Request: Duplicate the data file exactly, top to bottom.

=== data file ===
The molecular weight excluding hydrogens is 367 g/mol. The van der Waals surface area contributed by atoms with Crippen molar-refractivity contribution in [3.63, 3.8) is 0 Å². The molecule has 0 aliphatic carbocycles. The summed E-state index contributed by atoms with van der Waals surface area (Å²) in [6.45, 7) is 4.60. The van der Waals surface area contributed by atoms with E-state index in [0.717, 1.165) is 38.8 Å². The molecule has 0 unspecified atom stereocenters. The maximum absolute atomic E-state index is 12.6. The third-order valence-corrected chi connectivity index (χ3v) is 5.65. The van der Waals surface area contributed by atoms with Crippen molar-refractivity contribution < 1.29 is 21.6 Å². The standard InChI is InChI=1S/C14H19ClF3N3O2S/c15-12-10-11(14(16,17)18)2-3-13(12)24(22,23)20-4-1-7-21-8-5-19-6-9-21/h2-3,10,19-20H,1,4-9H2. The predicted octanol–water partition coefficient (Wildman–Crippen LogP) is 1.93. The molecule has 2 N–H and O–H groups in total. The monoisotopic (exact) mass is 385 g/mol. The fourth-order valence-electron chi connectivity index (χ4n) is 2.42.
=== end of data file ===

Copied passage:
The molecular weight excluding hydrogens is 367 g/mol. The van der Waals surface area contributed by atoms with Crippen molar-refractivity contribution in [3.63, 3.8) is 0 Å². The molecule has 0 aliphatic carbocycles. The summed E-state index contributed by atoms with van der Waals surface area (Å²) in [6.45, 7) is 4.60. The van der Waals surface area contributed by atoms with E-state index in [0.717, 1.165) is 38.8 Å². The molecule has 0 unspecified atom stereocenters. The maximum absolute atomic E-state index is 12.6. The third-order valence-corrected chi connectivity index (χ3v) is 5.65. The van der Waals surface area contributed by atoms with Crippen molar-refractivity contribution < 1.29 is 21.6 Å². The standard InChI is InChI=1S/C14H19ClF3N3O2S/c15-12-10-11(14(16,17)18)2-3-13(12)24(22,23)20-4-1-7-21-8-5-19-6-9-21/h2-3,10,19-20H,1,4-9H2. The predicted octanol–water partition coefficient (Wildman–Crippen LogP) is 1.93. The molecule has 2 N–H and O–H groups in total. The monoisotopic (exact) mass is 385 g/mol. The fourth-order valence-electron chi connectivity index (χ4n) is 2.42.